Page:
|Marta Wohrle will oversee the development of 16 Web sites and digital editions of all Hachette titles.
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The publisher named Marta Wohrle as VP-director of digital media, responsible for the development of 16 Web sites, four mobile applications, digital editions for all Hachette titles, joint ventures in new media, video-on-demand and new media acquisitions.
In her previous capacity as a consultant, Ms. Wohrle recently completed a six-month review of Hachette’s digital strategy, said Philippe Guelton, exec VP-chief operating officer.
Double Web staffing
“Hachette intends to multiply by three to four times the investments in content and promotion online,” Mr. Guelton said. “We’re going to double our staffing on the Web, to about 60 from about 30. We will be starting to implement cross-platform strategies across all magazines.”
Hachette is not alone. With fears abating that online exuberance could again destroy careers, publishers are having trouble arguing against a substantial Web presence. Time Inc. Chairman-CEO Ann S. Moore, for example, has emphasized that the large layoffs that capped the company’s year weren’t made for cutting’s sake but partly to free resources for “high growth” areas like the Web.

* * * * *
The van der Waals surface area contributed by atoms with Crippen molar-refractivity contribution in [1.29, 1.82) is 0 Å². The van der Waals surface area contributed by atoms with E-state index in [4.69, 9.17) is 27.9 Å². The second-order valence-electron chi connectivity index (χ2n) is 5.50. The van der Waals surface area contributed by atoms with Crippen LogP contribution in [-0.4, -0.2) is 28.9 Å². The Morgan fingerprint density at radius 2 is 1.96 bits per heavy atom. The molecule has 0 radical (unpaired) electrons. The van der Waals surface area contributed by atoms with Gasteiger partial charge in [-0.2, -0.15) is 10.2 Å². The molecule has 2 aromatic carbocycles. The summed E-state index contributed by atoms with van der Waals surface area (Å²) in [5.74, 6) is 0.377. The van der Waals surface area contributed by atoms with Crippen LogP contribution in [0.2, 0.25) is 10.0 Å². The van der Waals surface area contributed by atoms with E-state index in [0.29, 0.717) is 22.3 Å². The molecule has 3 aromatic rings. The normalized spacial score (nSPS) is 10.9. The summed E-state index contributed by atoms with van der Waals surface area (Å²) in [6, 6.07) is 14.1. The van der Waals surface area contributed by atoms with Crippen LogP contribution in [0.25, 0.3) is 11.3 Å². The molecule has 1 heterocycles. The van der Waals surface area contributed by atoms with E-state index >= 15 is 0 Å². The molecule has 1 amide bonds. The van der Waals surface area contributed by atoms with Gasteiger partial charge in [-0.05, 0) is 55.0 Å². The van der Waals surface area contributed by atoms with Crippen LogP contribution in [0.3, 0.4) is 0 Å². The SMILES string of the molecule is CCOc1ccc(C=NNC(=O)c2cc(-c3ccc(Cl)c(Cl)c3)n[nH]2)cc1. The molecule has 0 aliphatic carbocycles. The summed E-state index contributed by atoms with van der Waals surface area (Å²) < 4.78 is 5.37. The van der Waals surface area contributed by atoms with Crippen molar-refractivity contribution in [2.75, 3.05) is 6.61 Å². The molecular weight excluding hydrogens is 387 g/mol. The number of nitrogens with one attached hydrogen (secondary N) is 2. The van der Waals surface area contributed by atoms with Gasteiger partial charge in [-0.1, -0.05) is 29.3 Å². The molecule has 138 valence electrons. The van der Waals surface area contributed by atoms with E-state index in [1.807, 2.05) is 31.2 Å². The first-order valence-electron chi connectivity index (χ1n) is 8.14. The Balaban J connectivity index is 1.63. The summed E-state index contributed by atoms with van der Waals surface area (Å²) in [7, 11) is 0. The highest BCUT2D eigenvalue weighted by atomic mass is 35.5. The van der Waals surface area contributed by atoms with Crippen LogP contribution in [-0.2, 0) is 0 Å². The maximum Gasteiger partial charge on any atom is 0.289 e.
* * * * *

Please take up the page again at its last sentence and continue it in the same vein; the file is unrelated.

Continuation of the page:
Hearst Magazines also plans to ramp up its digital presence in 2006, partly in pursuit of more subscriptions but also in a bid to extend the reach of its titles' content. Redbook, for example, has struck a content deal with MSN for 2006 that will make the magazine's "Real Life, Healthy Live" content available on the MSN Women channel. And Hearst sites for magazines like Good Housekeeping, CosmoGirl and Esquire will increasingly incorporate blogs and video components.
At a recent presentation at the Magazine Publishers of America “Breakfast with a Leader” series, Jack Kliger, president-CEO of Hachette and chairman of the MPA, identified digital platforms as one of the key drivers of future revenue.
“Migrating our assets to new digital platforms will require new strategies for creating content. As content is increasingly conceived for multiple platforms, we may, at times need to form new partnerships. We’ll need to develop the skills and systems that enable print- and screen-based resources to be shared and vigorous cross-promotion to be fostered,” he said.
Although magazine publishers were among the first to recognize the power -- and threat -- the Internet presented, Mr. Guelton said every magazine publisher now understands that the question is not whether to have a digital strategy, but how fast to execute it.
'Defined by content'
“The bigger difficulty for us is to truly understand and accept and implement the idea that we are not defined by paper or by a distribution form,” he said. “We are as magazines defined by content, editors and a relationship with marketers.”
Hachette, which said its digital operations are already profitable, is in the process of making all its titles available through the Zinio digital reader, which precisely replicates magazines on computer desktops. Sites for magazines like Woman's Day, Elle and Car and Driver already attract some 15 million page views a month, Mr. Guelton said.